Meanwhile Dick Deadeye has made his way to the Captain, and informs him of the planned elopement of his daughter with Ralph. The Captain thereupon intercepts the elopers; and, when he learns that Josephine was actually running away to marry Ralph, he is so incensed that he cries,"Damme!" Unfortunately, Sir Joseph and his relatives hear him and are horrified at his swearing; Sir Joseph sends him to his cabin in disgrace. But when Sir Joseph also learns from Ralph that Josephine was eloping, he angrily orders Ralph put in irons.

      Little Buttercup now comes out with her secret, which solves the whole difficulty; she confesses that many years ago she had charge of nursing and bringing up Ralph and the Captain when they were babies. Inadvertently, she got them mixed up; so the one who now was Ralph really should be the Captain, and the one now the Captain should be Ralph. This error is immediately rectified. The sudden reversal in the social status of Ralph and the Corcorans removes Sir Joseph as a suitor for Josephine’s hand and permits her to marry Ralph, and her father to marry Buttercup. Sir Joseph resigns himself to marrying his cousin, Hebe.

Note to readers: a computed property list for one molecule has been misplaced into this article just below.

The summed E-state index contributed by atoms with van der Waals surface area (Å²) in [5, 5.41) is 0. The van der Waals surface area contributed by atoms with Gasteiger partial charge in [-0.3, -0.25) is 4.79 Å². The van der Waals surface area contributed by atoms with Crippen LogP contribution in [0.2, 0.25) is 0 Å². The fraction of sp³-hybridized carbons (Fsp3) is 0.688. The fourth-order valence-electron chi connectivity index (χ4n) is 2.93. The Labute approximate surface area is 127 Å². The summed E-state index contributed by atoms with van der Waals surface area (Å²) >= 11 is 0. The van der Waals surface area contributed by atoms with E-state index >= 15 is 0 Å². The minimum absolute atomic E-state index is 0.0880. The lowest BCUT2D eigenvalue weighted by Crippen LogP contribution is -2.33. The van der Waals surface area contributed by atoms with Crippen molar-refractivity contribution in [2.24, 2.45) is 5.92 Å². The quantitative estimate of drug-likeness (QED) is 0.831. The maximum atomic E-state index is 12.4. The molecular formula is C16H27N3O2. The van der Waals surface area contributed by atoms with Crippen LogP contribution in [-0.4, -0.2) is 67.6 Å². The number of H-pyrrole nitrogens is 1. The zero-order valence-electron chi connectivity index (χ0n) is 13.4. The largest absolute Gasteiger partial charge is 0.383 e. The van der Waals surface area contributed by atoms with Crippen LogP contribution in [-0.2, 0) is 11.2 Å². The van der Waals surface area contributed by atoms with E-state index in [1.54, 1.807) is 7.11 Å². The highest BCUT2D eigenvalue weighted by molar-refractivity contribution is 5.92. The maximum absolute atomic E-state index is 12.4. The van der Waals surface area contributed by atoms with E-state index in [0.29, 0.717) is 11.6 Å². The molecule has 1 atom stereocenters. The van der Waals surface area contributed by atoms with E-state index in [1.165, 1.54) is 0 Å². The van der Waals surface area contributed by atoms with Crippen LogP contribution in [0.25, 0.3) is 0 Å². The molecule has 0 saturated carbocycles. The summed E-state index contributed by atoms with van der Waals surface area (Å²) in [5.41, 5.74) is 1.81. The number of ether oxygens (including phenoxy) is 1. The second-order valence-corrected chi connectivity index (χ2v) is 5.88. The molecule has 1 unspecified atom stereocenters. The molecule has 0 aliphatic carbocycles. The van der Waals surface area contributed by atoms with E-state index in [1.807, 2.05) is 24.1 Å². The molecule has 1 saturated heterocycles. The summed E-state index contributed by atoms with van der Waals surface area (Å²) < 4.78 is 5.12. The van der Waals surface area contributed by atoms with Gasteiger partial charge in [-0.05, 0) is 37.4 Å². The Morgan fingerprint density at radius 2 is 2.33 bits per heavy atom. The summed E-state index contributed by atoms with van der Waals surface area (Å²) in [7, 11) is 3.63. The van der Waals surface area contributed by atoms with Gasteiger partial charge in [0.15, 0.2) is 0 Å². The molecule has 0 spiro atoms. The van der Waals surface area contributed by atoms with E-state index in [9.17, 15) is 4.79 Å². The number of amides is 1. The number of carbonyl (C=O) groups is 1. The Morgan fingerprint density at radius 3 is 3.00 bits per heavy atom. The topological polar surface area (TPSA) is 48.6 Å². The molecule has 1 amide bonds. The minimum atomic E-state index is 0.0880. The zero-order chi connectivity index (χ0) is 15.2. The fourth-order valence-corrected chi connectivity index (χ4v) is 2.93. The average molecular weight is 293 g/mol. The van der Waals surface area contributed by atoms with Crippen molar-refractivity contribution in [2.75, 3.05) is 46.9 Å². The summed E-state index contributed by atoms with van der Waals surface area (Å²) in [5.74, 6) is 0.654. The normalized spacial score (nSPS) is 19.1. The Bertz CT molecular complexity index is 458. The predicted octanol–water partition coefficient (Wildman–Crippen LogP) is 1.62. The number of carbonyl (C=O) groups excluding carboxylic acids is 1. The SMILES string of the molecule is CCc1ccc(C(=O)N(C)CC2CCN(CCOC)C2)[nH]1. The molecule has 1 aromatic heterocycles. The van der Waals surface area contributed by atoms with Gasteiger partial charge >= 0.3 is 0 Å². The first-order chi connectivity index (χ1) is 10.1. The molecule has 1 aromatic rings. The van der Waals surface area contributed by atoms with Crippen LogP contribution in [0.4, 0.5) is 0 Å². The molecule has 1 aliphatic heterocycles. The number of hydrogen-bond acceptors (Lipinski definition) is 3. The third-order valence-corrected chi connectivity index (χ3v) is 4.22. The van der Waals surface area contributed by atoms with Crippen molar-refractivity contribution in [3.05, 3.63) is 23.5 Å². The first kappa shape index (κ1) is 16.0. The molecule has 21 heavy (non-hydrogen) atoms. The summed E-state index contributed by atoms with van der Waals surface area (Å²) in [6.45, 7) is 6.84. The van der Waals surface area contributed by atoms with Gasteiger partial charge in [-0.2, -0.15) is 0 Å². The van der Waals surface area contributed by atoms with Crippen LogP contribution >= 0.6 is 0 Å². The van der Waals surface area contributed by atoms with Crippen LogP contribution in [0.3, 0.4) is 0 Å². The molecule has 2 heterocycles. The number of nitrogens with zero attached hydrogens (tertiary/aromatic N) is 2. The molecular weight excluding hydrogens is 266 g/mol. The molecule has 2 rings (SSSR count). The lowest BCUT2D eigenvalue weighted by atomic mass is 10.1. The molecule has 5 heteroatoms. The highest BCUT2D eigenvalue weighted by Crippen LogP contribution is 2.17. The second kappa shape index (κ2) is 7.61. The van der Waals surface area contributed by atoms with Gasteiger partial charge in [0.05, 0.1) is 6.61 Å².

• The songs
    • Dramatis Personae

      The Rt. Hon. Sir Joseph Porter, K.C.B. - First Lord of the Admiralty
      Captain Corcoran - Commander of the HMS Pinafore
      Ralph Rackstraw - Able seaman
      Dick Deadeye - Able seaman
      Bill Bobstay - Boatswain's Mate
      Bob Becket - Carpenter's Mate
      Josephine - The Captain's Daughter
      Cousin Hebe- Sir Joseph's First Cousin
      Little Buttercup - A Portsmouth Bumboat Woman


      Musical Numbers


      Act I
      "We Sail the Ocean Blue" - Sailors